Microsoft joins grid decarbonization effort from Linux Foundation nonprofit

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  1. Calliers

    Calliers Administrator/Editor Staff Member

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    Microsoft has joined forces with LF Energy, a Linux Foundation nonprofit working to accelerate the energy transition of the world's grids and transportation systems through open source.

    Microsoft has become a strategic member of the foundation and Audrey Lee, senior director of energy strategy at Microsoft, was elected to serve on the LF Energy Foundation Governing Board.

    Dr. Shuli Goodman, executive director of LF Energy, told ZDNet that the foundation believes Microsoft will play an important role in helping to advance their mission of decarbonization of the power grid, transportation and the built environment.

    "LF Energy Foundation is thrilled to have Microsoft join our organization as a General member. Through MSFT's commitment to a carbon negative position they are directly encouraging the tech sector to look for more efficient ways to purchase and consume power," Goodman said.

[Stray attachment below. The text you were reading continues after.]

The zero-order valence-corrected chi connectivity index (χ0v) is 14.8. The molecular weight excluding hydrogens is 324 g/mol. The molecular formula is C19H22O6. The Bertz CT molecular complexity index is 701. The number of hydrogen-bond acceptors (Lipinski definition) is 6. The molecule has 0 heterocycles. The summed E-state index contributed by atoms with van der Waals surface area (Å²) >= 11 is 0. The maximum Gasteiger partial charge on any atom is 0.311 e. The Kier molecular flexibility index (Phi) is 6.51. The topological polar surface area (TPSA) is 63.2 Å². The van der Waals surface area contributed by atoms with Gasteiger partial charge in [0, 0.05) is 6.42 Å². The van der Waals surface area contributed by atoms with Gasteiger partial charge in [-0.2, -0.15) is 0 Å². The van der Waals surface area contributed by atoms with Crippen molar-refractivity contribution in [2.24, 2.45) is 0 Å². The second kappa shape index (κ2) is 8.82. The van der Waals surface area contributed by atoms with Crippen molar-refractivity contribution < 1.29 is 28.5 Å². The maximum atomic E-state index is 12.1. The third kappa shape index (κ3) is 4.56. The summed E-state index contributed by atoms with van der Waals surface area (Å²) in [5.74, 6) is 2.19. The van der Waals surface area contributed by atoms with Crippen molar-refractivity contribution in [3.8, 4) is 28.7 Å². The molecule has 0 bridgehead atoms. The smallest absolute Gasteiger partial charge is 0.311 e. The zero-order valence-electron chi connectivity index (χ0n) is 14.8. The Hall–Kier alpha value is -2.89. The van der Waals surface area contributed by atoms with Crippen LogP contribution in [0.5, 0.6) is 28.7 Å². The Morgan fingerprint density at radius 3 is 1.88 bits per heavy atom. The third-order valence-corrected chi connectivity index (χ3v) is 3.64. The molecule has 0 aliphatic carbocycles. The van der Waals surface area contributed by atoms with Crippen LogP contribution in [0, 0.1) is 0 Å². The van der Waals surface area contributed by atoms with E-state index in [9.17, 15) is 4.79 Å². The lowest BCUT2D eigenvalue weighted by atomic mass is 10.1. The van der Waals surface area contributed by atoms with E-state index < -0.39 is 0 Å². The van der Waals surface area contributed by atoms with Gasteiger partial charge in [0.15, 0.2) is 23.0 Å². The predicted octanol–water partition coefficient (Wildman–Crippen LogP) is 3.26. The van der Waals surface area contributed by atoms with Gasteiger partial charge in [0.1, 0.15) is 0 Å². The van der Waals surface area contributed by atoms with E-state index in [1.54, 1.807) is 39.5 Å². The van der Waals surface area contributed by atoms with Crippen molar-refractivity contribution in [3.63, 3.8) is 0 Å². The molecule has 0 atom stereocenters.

"LF Energy nurtures the most cutting edge of all open source projects focused on improving automation, control, security, virtualization, and interoperability of power systems. Our members contribute valuable code, tooling, resources and expertise to increase the velocity of these projects."

    In a statement to ZDNet, Microsoft said their work with LF Energy was part of their 100/100/0 effort announced in July.

    At the time, Microsoft leaders Lucas Joppa and Noelle Walsh said their long term vision is that "on all the world's grids, 100 percent of electrons, 100 percent of the time, are generated from zero carbon sources." They hope to reach the goal by 2030.

    "When announcing our 100/100/0 commitment, we acknowledged that Microsoft alone cannot decarbonize the grid," a Microsoft spokesperson told ZDNet.

    "Collaborating with partners like LF Energy is part of our ongoing efforts to connect with energy suppliers and companies that have similar goals."

    In a blog post, LF Energy said even with Microsoft's participation in the effort, no one entity alone can match the challenges the world faces with climate change and more companies need to do more to address environmental damage.
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    Source: zdnet
     

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